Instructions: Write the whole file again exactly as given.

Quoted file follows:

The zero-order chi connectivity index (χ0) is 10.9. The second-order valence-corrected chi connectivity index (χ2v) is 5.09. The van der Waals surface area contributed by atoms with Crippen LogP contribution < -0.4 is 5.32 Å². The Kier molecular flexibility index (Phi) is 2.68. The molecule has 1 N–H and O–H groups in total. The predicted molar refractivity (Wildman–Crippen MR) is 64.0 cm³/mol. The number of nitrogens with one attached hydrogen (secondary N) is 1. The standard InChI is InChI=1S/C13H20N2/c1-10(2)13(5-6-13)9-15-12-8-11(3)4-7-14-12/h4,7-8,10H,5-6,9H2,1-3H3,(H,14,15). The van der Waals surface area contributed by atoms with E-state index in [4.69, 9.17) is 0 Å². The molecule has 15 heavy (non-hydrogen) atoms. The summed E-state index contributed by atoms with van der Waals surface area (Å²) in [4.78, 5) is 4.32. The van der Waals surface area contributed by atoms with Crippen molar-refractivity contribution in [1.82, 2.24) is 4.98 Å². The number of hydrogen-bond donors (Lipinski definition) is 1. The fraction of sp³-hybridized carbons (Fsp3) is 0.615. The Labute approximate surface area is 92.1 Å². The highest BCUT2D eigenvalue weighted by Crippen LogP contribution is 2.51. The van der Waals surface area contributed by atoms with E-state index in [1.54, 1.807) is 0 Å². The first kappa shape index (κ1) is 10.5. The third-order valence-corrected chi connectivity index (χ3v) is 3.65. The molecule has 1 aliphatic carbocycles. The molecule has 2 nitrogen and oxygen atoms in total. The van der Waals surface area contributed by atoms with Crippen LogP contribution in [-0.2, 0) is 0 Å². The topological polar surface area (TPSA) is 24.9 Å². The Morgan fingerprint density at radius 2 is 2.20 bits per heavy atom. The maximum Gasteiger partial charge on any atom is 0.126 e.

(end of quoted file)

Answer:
The zero-order chi connectivity index (χ0) is 10.9. The second-order valence-corrected chi connectivity index (χ2v) is 5.09. The van der Waals surface area contributed by atoms with Crippen LogP contribution < -0.4 is 5.32 Å². The Kier molecular flexibility index (Phi) is 2.68. The molecule has 1 N–H and O–H groups in total. The predicted molar refractivity (Wildman–Crippen MR) is 64.0 cm³/mol. The number of nitrogens with one attached hydrogen (secondary N) is 1. The standard InChI is InChI=1S/C13H20N2/c1-10(2)13(5-6-13)9-15-12-8-11(3)4-7-14-12/h4,7-8,10H,5-6,9H2,1-3H3,(H,14,15). The van der Waals surface area contributed by atoms with E-state index in [4.69, 9.17) is 0 Å². The molecule has 15 heavy (non-hydrogen) atoms. The summed E-state index contributed by atoms with van der Waals surface area (Å²) in [4.78, 5) is 4.32. The van der Waals surface area contributed by atoms with Crippen molar-refractivity contribution in [1.82, 2.24) is 4.98 Å². The number of hydrogen-bond donors (Lipinski definition) is 1. The fraction of sp³-hybridized carbons (Fsp3) is 0.615. The Labute approximate surface area is 92.1 Å². The highest BCUT2D eigenvalue weighted by Crippen LogP contribution is 2.51. The van der Waals surface area contributed by atoms with E-state index in [1.54, 1.807) is 0 Å². The first kappa shape index (κ1) is 10.5. The third-order valence-corrected chi connectivity index (χ3v) is 3.65. The molecule has 1 aliphatic carbocycles. The molecule has 2 nitrogen and oxygen atoms in total. The van der Waals surface area contributed by atoms with Crippen LogP contribution in [-0.2, 0) is 0 Å². The topological polar surface area (TPSA) is 24.9 Å². The Morgan fingerprint density at radius 2 is 2.20 bits per heavy atom. The maximum Gasteiger partial charge on any atom is 0.126 e.